Church Action on Poverty, a Body in Association of CTBI, has recently asked ‘What does a church of the poor look like? ‘. The phrase originates from Pope Francis, who on his election as Pope said he wanted ‘a poor Church, for the poor’. This phrase has influenced the work of Church Action on Poverty through its ‘Church of the poor’ programme launched in summer 2016. In this Weekly Focus, based around our 2014 Lent course, Parables and possessions, we encourage you to consider how being poor in Britain and Ireland in the 21st century invites more ridicule than sympathy.
'Take care! Be on your guard against all kinds of greed; for one’s life does not consist in the abundance of possessions.' Luke 12:15 Click To Tweet
The Parable of the Rich Fool
Someone in the crowd said to him, ‘Teacher, tell my brother to divide the family inheritance with me.’ But he said to him, ‘Friend, who set me to be a judge or arbitrator over you?’ And he said to them, ‘Take care! Be on your guard against all kinds of greed; for one’s life does not consist in the abundance of possessions.’ Then he told them a parable: ‘The land of a rich man produced abundantly. And he thought to himself, “What should I do, for I have no place to store my crops?” Then he said, “I will do this: I will pull down my barns and build larger ones, and there I will store all my grain and my goods. And I will say to my soul, Soul, you have ample goods laid up for many years; relax, eat, drink, be merry.” But God said to him, “You fool! This very night your life is being demanded of you. And the things you have prepared, whose will they be?” So it is with those who store up treasures for themselves but are not rich towards God.’
Do Not Worry
He said to his disciples, ‘Therefore I tell you, do not worry about your life, what you will eat, or about your body, what you will wear. For life is more than food, and the body more than clothing. Consider the ravens: they neither sow nor reap, they have neither storehouse nor barn, and yet God feeds them. Of how much more value are you than the birds! And can any of you by worrying add a single hour to your span of life? If then you are not able to do so small a thing as that, why do you worry about the rest? Consider the lilies, how they grow: they neither toil nor spin; yet I tell you, even Solomon in all his glory was not clothed like one of these. But if God so clothes the grass of the field, which is alive today and tomorrow is thrown into the oven, how much more will he clothe you—you of little faith! And do not keep striving for what you are to eat and what you are to drink, and do not keep worrying. For it is the nations of the world that strive after all these things, and your Father knows that you need them. Instead, strive for his kingdom, and these things will be given to you as well.
‘Do not be afraid, little flock, for it is your Father’s good pleasure to give you the kingdom. Sell your possessions, and give alms. Make purses for yourselves that do not wear out, an unfailing treasure in heaven, where no thief comes near and no moth destroys. For where your treasure is, there your heart will be also.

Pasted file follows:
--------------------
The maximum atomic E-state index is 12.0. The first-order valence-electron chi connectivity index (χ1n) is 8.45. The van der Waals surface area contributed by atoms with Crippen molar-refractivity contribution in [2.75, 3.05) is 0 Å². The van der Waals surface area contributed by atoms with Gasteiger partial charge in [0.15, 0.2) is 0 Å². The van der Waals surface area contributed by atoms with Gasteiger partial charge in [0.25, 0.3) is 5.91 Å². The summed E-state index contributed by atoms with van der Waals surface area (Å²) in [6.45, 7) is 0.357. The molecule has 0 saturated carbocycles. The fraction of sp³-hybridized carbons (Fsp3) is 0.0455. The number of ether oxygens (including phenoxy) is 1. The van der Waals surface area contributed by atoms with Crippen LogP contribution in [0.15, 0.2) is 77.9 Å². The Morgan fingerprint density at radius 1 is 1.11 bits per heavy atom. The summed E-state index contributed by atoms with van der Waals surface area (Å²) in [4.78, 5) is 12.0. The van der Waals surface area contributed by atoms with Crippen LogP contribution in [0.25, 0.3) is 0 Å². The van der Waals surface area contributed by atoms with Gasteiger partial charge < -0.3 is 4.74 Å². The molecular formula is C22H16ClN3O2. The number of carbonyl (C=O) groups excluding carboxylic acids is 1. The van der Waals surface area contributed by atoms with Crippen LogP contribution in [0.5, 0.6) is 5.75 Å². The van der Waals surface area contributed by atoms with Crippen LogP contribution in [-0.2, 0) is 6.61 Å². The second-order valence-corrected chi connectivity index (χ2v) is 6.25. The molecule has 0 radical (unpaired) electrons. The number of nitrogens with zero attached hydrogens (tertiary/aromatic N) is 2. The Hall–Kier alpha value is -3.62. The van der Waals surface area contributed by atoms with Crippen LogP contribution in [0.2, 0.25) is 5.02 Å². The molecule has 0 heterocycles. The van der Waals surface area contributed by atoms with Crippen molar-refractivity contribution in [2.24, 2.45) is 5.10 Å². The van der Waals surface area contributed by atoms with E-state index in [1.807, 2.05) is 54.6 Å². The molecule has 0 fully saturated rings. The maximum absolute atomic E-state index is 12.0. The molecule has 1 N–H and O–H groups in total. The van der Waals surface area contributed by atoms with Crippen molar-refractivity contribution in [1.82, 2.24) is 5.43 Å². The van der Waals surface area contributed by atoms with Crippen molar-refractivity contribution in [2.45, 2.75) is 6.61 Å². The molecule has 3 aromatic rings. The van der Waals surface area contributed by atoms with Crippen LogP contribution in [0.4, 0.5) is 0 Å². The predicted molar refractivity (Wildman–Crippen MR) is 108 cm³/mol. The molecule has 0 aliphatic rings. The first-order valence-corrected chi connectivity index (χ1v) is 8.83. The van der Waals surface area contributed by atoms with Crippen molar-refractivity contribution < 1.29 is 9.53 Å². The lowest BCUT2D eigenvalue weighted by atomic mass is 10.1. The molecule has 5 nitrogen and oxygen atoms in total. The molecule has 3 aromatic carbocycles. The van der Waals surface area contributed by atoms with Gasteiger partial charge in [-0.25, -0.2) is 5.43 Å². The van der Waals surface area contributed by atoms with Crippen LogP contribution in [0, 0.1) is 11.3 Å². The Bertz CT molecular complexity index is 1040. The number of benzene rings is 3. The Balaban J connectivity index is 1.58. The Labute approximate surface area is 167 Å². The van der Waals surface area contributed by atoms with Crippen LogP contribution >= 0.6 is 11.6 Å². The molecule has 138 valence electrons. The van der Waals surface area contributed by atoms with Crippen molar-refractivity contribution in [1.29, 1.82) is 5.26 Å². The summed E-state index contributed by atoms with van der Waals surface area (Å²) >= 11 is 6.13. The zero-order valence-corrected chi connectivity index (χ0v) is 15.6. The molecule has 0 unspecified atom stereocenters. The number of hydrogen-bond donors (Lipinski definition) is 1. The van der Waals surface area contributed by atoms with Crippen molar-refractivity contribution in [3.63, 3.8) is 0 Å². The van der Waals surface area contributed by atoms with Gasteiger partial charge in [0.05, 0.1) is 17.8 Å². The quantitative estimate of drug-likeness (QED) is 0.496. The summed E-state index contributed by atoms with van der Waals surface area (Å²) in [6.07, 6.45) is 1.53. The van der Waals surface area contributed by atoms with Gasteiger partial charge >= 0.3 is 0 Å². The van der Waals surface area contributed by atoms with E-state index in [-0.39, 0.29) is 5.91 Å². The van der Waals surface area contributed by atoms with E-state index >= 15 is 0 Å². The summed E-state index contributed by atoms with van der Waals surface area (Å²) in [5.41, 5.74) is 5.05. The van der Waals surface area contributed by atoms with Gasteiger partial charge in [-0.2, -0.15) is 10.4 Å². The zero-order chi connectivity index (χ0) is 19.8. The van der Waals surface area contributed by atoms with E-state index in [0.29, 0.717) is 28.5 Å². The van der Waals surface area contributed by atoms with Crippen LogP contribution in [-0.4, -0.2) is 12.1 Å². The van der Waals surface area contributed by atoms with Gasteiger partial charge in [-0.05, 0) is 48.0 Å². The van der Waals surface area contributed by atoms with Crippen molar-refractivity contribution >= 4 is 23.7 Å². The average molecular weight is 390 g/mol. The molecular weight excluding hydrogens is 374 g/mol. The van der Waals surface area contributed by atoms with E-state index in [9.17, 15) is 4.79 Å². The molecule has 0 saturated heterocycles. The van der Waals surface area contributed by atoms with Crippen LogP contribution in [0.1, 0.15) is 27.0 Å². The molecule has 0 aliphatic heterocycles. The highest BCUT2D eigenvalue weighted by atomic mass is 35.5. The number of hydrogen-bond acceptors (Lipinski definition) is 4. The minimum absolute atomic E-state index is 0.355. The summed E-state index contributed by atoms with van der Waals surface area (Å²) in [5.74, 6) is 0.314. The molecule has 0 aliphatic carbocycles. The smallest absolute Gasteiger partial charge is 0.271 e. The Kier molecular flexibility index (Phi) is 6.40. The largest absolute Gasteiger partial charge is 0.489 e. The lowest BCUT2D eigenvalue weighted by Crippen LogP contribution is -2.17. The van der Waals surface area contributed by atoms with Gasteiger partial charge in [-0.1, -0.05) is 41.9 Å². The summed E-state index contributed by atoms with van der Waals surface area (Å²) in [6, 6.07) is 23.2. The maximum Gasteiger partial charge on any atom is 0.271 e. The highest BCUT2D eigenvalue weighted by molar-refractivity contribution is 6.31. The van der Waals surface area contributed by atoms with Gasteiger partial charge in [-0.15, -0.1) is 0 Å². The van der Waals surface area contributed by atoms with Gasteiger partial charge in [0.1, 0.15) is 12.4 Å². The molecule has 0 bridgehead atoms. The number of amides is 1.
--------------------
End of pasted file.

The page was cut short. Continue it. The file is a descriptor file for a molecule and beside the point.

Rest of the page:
Luke 12:13-34 (NRSV)
This parable emphasises some of the problems faced by those who are wealthy. The man in the story thinks of himself, and the things of this world. But he forgets God and all those round him who would no doubt have been in need, and who would have greatly benefited if he had only been willing to share his prosperity.
In our society it isn’t the rich who are ridiculed, but the poor. Imagine the opposite of the Rich Fool in our time. Perhaps a thrifty parent who goes without to make sure their children had school uniforms and could celebrate Christmas? And yet our culture does not honour these parents; they are instead blamed for
causing the deficit by the high level of welfare dependency. They should just get a job, and save for the future…
For many people, the pursuit of possessions is everything. Swimming against the tide of consumerism may invite rejection and ridicule.
How, then, do we ensure that our relationship with our possessions is not only a satisfactory one, but is an optimal, perfect, one? How do we remain part of the world, but not hold tightly to money and certainly not be driven by it? Being aware of wealth’s transient and ultimately unsatisfying nature is perhaps a good place to start. An awareness of the potential damage which possessions can do to our relationships with others and with God is also helpful.
But to be so counter-cultural is to invite scorn and ridicule; in Jesus’ time as well as today saying something which flies in the face of the prevailing cultural norms will no doubt attract rebuke from those who control the levers of power.
The Churches’ commitment to being in solidarity with the powerless, the marginalised and the vulnerable is a core part of our faith. And yet when Churches and Christians question affluence or challenge assumptions about economics or politics, they are often derided.
- How much responsibility do we have as individuals and as members of an institution to find out, to challenge and question, and to call for and act for change?
- In your daily life where do you witness a ‘war on the poor’ either as a victim or as an unwitting perpetrator?